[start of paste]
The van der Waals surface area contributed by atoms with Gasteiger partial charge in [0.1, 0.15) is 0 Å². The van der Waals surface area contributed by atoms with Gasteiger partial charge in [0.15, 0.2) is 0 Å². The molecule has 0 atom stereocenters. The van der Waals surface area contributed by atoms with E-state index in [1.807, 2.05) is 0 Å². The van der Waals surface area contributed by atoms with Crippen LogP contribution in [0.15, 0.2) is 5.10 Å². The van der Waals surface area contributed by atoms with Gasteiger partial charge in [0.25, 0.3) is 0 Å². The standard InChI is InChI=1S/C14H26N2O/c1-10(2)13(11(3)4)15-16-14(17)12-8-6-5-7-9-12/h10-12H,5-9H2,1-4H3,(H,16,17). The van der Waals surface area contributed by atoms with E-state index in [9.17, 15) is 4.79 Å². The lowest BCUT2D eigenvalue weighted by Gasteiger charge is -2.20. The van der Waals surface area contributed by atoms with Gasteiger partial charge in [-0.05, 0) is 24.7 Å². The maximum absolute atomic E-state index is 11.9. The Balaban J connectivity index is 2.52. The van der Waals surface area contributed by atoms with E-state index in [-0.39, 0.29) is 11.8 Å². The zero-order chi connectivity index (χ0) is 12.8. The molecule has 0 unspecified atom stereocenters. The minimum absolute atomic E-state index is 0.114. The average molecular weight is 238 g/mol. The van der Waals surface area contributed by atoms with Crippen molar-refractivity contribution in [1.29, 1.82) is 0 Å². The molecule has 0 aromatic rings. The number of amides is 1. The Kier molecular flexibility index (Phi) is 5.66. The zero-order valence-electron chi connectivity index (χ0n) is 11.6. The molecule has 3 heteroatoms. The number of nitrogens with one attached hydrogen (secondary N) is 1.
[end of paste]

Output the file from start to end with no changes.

The van der Waals surface area contributed by atoms with Gasteiger partial charge in [0.1, 0.15) is 0 Å². The van der Waals surface area contributed by atoms with Gasteiger partial charge in [0.15, 0.2) is 0 Å². The molecule has 0 atom stereocenters. The van der Waals surface area contributed by atoms with E-state index in [1.807, 2.05) is 0 Å². The van der Waals surface area contributed by atoms with Crippen LogP contribution in [0.15, 0.2) is 5.10 Å². The van der Waals surface area contributed by atoms with Gasteiger partial charge in [0.25, 0.3) is 0 Å². The standard InChI is InChI=1S/C14H26N2O/c1-10(2)13(11(3)4)15-16-14(17)12-8-6-5-7-9-12/h10-12H,5-9H2,1-4H3,(H,16,17). The van der Waals surface area contributed by atoms with E-state index in [9.17, 15) is 4.79 Å². The lowest BCUT2D eigenvalue weighted by Gasteiger charge is -2.20. The van der Waals surface area contributed by atoms with Gasteiger partial charge in [-0.05, 0) is 24.7 Å². The maximum absolute atomic E-state index is 11.9. The Balaban J connectivity index is 2.52. The van der Waals surface area contributed by atoms with E-state index in [-0.39, 0.29) is 11.8 Å². The zero-order chi connectivity index (χ0) is 12.8. The molecule has 0 unspecified atom stereocenters. The minimum absolute atomic E-state index is 0.114. The average molecular weight is 238 g/mol. The van der Waals surface area contributed by atoms with Crippen molar-refractivity contribution in [1.29, 1.82) is 0 Å². The molecule has 0 aromatic rings. The number of amides is 1. The Kier molecular flexibility index (Phi) is 5.66. The zero-order valence-electron chi connectivity index (χ0n) is 11.6. The molecule has 3 heteroatoms. The number of nitrogens with one attached hydrogen (secondary N) is 1.